Professor Blakeslee’s teaching credits include the Mozarteum in Salzburg and its Summer Akademie, the Bruckner Konservatorium in Linz, Bowdoin Summer Music Festival, the Euro Music Academy Leipzig, the Casals Festival in Prades, France, the Sulzach-Rosenberg International Music Festival, and master classes at the Papageno School in Villarica, Chile.
“It’s impossible for me to overstate Lynn’s impact on my professional life,” said Zeneba Bowers, assistant principal second violin with the Nashville Symphony and artistic director of the Grammy-winning ALIAS Chamber Ensemble. Bowers received her bachelor’s and master’s degrees at Eastman in 1994 and 1996, respectively. “I learned so much from her about teaching, and being her graduate assistant remains one of the most important things I’ve ever done,” she noted. “I credit her with completely changing my technique, helping me diagnose technical problems in myself and others so I can solve problems on my own, and giving me the thick skin I needed to make it in this tough business. A compliment from her was something to treasure — you knew you earned it.”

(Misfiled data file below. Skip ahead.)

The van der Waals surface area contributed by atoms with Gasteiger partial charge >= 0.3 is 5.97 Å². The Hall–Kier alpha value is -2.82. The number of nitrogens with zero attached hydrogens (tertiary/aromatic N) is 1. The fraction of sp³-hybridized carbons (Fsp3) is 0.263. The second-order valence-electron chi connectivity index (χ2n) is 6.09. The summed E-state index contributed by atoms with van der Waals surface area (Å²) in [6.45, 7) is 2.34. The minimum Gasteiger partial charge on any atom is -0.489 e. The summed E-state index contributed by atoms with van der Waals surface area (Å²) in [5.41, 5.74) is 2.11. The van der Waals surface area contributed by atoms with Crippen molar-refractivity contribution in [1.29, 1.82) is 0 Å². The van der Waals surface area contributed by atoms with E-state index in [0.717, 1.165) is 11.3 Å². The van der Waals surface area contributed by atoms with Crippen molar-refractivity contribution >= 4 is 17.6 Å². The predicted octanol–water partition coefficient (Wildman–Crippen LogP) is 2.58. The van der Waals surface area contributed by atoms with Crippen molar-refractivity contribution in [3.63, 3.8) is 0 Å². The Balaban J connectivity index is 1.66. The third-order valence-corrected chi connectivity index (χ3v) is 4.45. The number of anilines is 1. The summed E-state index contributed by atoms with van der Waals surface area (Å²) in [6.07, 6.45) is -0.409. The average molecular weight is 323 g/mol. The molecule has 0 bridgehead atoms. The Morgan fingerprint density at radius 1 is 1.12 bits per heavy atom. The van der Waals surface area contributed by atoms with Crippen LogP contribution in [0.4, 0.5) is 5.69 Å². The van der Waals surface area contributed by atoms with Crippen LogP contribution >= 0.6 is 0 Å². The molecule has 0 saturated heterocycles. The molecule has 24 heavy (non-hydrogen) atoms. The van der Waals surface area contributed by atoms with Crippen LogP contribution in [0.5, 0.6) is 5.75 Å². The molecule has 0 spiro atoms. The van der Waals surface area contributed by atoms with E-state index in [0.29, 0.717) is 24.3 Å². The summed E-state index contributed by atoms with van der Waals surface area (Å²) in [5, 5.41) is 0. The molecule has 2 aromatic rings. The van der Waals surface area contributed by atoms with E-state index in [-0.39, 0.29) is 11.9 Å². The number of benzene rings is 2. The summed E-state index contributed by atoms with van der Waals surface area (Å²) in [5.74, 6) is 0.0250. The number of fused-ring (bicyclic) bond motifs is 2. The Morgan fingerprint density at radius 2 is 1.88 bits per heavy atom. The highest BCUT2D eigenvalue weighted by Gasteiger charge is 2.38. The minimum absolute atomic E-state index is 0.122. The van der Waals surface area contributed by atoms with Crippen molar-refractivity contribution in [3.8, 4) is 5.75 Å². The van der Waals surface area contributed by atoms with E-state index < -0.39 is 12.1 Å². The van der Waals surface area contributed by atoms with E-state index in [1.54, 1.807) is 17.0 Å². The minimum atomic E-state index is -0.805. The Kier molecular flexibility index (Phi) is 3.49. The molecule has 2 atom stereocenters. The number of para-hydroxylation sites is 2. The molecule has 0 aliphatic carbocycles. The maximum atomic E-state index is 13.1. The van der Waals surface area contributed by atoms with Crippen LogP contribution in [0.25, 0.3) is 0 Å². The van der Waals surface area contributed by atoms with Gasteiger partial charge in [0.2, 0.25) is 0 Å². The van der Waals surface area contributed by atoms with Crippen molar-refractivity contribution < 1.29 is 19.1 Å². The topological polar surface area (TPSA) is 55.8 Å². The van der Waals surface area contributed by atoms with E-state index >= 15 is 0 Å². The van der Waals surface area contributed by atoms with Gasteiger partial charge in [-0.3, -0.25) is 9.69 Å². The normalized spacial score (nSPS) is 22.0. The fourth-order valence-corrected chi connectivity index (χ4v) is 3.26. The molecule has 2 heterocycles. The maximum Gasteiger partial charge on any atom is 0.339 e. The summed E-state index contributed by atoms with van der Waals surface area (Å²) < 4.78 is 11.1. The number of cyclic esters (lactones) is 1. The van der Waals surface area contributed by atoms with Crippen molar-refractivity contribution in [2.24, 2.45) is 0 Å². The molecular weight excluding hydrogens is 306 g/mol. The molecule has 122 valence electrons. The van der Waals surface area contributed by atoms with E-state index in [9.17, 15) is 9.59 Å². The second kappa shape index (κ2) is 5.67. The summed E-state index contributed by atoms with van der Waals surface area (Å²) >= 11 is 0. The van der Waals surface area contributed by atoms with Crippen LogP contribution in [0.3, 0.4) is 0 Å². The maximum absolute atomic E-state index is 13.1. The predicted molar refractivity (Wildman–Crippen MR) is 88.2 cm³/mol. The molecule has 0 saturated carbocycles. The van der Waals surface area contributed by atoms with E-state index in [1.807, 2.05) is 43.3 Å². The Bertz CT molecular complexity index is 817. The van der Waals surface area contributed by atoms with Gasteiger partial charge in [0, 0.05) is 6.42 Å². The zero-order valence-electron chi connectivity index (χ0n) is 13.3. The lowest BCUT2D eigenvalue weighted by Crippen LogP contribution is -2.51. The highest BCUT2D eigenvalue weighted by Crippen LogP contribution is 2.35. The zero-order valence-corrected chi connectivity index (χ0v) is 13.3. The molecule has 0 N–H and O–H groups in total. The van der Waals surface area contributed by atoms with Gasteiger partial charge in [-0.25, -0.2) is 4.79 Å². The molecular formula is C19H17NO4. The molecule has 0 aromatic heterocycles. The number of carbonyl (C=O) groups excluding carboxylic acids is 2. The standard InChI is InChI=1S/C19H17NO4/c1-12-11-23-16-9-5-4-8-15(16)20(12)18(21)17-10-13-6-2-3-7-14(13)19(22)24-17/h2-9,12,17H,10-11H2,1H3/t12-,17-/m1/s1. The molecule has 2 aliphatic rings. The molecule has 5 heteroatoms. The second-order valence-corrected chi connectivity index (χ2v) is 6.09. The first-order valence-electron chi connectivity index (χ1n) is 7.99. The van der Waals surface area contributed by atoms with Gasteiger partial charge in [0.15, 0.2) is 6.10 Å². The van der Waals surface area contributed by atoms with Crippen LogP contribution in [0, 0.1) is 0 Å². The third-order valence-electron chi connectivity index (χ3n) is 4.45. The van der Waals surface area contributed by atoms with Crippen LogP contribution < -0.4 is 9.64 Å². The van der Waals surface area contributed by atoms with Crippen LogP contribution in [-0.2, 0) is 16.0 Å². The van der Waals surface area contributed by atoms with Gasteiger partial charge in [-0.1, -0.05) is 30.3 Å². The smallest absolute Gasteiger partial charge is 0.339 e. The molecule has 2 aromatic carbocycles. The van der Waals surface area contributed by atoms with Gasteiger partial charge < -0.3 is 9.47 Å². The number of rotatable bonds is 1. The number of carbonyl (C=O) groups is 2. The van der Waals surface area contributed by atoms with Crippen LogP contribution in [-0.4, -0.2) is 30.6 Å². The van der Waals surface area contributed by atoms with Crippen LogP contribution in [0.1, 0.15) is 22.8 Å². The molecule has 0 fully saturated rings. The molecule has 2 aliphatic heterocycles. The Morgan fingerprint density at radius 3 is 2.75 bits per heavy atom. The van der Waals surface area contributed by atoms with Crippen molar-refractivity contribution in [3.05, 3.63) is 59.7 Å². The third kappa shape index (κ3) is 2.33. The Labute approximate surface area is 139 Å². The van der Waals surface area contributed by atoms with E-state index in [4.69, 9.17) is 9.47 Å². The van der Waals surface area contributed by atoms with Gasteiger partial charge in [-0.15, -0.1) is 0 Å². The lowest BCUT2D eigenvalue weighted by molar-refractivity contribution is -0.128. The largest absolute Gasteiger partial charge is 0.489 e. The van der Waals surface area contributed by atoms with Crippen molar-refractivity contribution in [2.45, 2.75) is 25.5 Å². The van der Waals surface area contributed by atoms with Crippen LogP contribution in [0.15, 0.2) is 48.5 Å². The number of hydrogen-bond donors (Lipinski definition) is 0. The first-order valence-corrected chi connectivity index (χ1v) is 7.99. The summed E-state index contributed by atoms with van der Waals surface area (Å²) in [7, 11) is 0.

Said William Knuth, “It is not common to find someone so wholly devoted to their students and to the greater concept of higher education. She had a creative clarity in her teaching style that broke down the complexity of the violin into a detailed map, easy to examine as a student and to use as a means of teaching yourself and others.” A soloist, chamber musician, and member of Duo Sonidos, Knuth received his bachelor’s degree at Eastman in 2004. “She always held her students to what she believed to be their highest potential, accepting nothing less while at the same time building a warm studio family. I have never worked so hard for or appreciated a compliment more than those from Lynn. She pushed me to achieve goals that I wasn’t aware I was capable of. I am deeply sorry to have lost an amazing teacher, mentor and friend.”